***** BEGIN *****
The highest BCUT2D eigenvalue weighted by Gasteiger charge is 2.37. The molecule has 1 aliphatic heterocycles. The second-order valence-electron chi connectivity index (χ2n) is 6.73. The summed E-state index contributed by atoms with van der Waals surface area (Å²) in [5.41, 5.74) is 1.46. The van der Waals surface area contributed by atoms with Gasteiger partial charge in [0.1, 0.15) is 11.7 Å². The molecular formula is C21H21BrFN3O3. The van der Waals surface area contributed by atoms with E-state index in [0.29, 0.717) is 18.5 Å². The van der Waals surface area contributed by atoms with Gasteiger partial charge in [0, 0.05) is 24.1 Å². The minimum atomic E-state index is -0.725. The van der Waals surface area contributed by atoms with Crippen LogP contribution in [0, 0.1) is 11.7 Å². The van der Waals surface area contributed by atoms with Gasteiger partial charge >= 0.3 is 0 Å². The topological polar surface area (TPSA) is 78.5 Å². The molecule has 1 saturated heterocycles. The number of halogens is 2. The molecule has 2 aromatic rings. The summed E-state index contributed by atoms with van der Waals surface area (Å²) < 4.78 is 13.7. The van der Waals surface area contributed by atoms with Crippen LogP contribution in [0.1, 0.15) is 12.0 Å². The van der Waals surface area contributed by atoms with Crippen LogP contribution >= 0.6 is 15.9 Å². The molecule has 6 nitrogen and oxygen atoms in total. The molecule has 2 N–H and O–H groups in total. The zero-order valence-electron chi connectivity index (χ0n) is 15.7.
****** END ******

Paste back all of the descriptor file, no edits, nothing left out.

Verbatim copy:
The highest BCUT2D eigenvalue weighted by Gasteiger charge is 2.37. The molecule has 1 aliphatic heterocycles. The second-order valence-electron chi connectivity index (χ2n) is 6.73. The summed E-state index contributed by atoms with van der Waals surface area (Å²) in [5.41, 5.74) is 1.46. The van der Waals surface area contributed by atoms with Gasteiger partial charge in [0.1, 0.15) is 11.7 Å². The molecular formula is C21H21BrFN3O3. The van der Waals surface area contributed by atoms with E-state index in [0.29, 0.717) is 18.5 Å². The van der Waals surface area contributed by atoms with Gasteiger partial charge in [0, 0.05) is 24.1 Å². The minimum atomic E-state index is -0.725. The van der Waals surface area contributed by atoms with Crippen LogP contribution in [0, 0.1) is 11.7 Å². The van der Waals surface area contributed by atoms with Gasteiger partial charge >= 0.3 is 0 Å². The topological polar surface area (TPSA) is 78.5 Å². The molecule has 1 saturated heterocycles. The number of halogens is 2. The molecule has 2 aromatic rings. The summed E-state index contributed by atoms with van der Waals surface area (Å²) < 4.78 is 13.7. The van der Waals surface area contributed by atoms with Crippen LogP contribution in [0.1, 0.15) is 12.0 Å². The van der Waals surface area contributed by atoms with Crippen LogP contribution >= 0.6 is 15.9 Å². The molecule has 6 nitrogen and oxygen atoms in total. The molecule has 2 N–H and O–H groups in total. The zero-order valence-electron chi connectivity index (χ0n) is 15.7.